Attenborough stunned as fossil found from THE DAY the dinosaurs died- ‘That’s Impossible!’

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Palaeontologists have discovered a fossil from a dinosaur that was wiped by the infamous Chicxulub asteroid that wiped out the dinosaurs 66 million years ago. This fossilised leg of a thescelosaurus in North Dakota, USA offers an unprecedented glimpse into the last day dinosaurs roamed the earth. Researchers now say that they have found the fossilised leg alongside a fragment of the space rock that killed it.

Experts stated that the leg of this herbivore, which was fossilised with some fragments of its skins still intact, is the first dinosaur victim to be from the famous asteroid strike ever discovered.

Palaeontologists believe that the dinosaur was buried on the day of impact, which could be why it was preserved perfectly.

Phillip Manning, a professor of natural history at the University of Manchester said: “It’s absolutely bonkers.”

Speaking to BBC Radio 4’s Today programme, he noted that the thescelosaurus leg discovered at the Tanis dig site in North Dakota was the “ultimate dinosaur drumstick”.

He said: “The time resolution we can achieve at this site is beyond our wildest dreams …

“This really should not exist and it’s absolutely gobsmackingly beautiful.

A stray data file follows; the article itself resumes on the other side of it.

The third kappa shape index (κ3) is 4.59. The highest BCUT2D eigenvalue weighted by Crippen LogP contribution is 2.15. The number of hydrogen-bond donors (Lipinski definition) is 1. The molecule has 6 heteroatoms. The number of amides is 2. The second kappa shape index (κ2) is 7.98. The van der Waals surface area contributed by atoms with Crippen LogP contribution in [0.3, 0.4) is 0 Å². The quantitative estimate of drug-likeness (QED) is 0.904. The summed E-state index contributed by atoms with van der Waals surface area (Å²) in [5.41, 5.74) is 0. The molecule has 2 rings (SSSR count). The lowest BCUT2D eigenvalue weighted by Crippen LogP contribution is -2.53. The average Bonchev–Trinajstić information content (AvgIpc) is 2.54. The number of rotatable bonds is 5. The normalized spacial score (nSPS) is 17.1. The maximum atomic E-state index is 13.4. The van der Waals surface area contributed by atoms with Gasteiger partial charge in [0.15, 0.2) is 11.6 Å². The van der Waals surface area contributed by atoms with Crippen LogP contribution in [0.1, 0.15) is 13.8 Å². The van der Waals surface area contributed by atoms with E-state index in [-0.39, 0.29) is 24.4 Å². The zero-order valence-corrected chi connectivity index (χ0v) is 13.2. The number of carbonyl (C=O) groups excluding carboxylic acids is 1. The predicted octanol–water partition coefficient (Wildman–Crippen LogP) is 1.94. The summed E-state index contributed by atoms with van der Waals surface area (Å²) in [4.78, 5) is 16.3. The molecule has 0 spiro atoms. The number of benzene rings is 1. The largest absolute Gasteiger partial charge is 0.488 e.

“I never dreamt in all my career that I would get to look at something a) so time-constrained; and b) so beautiful, and also tells such a wonderful story.”

The dig was filmed for a new BBC documentary titled Dinosaurs: The Final Day with Sir David Attenborough, which will also review the findings of the researchers.

Mr Manning added: “When Sir David looked at ‘[the leg], he smiled and said ‘that is an impossible fossil’. And I agreed.”

Alongside the thescelosaurus leg, the palaeontologists also uncovered the fossiled remains of a fish that had breathed in the impact debris from the dreaded asteroid.

The asteroid, which struck the Earth off the coast of Mexico at the end of the Cretaceous era, is believed to be the cause of the demise of all dinosaur species except those that evolved into birds.

Robert DePalma, the University of Manchester graduate student who is leading the Tanis dig, said: “We’ve got so many details with this site that tell us what happened moment by moment, it’s almost like watching it play out in the movies.

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“You look at the rock column, you look at the fossils there, and it brings you back to that day.”

Speaking to the BBC, he said: “This is the most incredible thing that we could possibly imagine here, the best case scenario… the one thing that we always wanted to find in this site and here we’ve got it.

“Here we’ve got a creature that was buried on the day of impact – we didn’t know at that point yet if it had died during the impact but now it looks like it probably did.”

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